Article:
Following the WrestleMania XXX pay-per-view and his (likely) World title loss, it may very well be time for Randy Orton to turn back babyface.
This time last year, practically everyone—including Orton himself going by Twitter—seemed eager for “The Viper” to go heel. It was easy to understand why. As a face, he was bland and stale. He had also fallen considerably down the card, too.
It was hoped by some fans that a well-timed heel turn would propel the star back to relevance and the main event scene.
Well, technically, Orton's title win and turn at SummerSlam last year did send him back to the top.
But, honestly, it's hard to call his current run a success.
Far from being a tough, fearsome heel after he turned, Orton spends most of his television time grovelling to The Authority and playing sidekick to Triple H. It did his credibility no favors whatsoever.
The bad booking continued. His feud with Daniel Bryan was rather dull and delivered mediocre buyrates. His next program with Big Show was also quite boring and—yes—delivered another dismal buyrate at Survivor Series. (Numbers from Wrestlinginc.)
You also have to wonder just what WWE was thinking when it booked the 1,347th feud between Orton and John Cena.
Talk about running out of ideas.
The now infamous reaction to the pair's singles bout at the Royal Rumble may have said it all (On the bright side, “We Want Pizza!” may very well be one of the greatest chants in a match ever.)
Orton's woes continued when he placed in a feud with Dave Batista that absolutely no one wanted to see.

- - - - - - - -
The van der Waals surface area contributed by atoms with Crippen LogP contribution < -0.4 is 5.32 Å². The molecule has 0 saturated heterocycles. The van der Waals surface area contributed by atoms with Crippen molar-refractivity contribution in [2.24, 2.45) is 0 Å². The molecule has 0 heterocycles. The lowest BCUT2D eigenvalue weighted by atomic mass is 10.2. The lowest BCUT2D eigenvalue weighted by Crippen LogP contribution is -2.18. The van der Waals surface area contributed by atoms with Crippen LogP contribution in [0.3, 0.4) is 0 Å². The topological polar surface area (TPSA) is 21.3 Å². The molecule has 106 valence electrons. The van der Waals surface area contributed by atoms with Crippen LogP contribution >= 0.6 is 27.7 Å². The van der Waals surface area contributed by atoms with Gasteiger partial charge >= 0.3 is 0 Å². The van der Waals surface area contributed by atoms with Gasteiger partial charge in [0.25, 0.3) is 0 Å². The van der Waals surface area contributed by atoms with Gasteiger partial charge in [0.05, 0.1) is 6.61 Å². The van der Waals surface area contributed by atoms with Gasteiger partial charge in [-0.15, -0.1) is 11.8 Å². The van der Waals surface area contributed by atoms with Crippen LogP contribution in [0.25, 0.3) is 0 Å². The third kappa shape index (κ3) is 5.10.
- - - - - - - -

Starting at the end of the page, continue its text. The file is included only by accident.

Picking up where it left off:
Of course, WWE eventually changed the scheduled WrestleMania bout—per a stipulation, the winner Triple H vs. Bryan earlier in the evening will be inserted into the match, probably because it had to. Orton vs. Batista would likely have flopped on a level not seen since Brock Lesnar and Bill Goldberg squared off as WrestleMania XX if it had went ahead.
It would be easy to pin the entire blame on the writing, and certainly it hasn't helped, but Orton himself is a huge part of the problem too.
The cool, charismatic Orton who dominated WWE as a top heel in 2008 and 2009 is long gone, replaced by a duller, more monotone version of himself.
No wonder fans appear to be getting bored of him; his entire act is boring. The only way to freshen him up is to turn him back babyface.
First of all, such a change would get him away from Triple H, which can only be a good thing. Orton doesn't need to be upstaged any more than he already has been.
It is time to end the Orton-Triple H association—no good can come of it.
Secondly, I think fans are still inclined to cheer Orton—he was massively over in 2011 and 2012. They just dislike what WWE has turned him into over the past few months.
Of course, you could say that the star is at risk of simply sinking back to the midcard if he goes back babyface.
But, really, the company's landscape has changed. There are more potential feuds for him as a good guy right now than there were last year.
Is it time to turn Orton back face?
A Wyatt-Orton program, in particular, sounds like a compelling idea, doesn't it?
Orton and Triple H falling out and subsequently feuding could also help “The Viper” stay in the spotlight, as well as helping him regain some of his lost credibility.
Whatever WWE does with Orton's character, let's hope it does it soon, because he really can't go on like he is.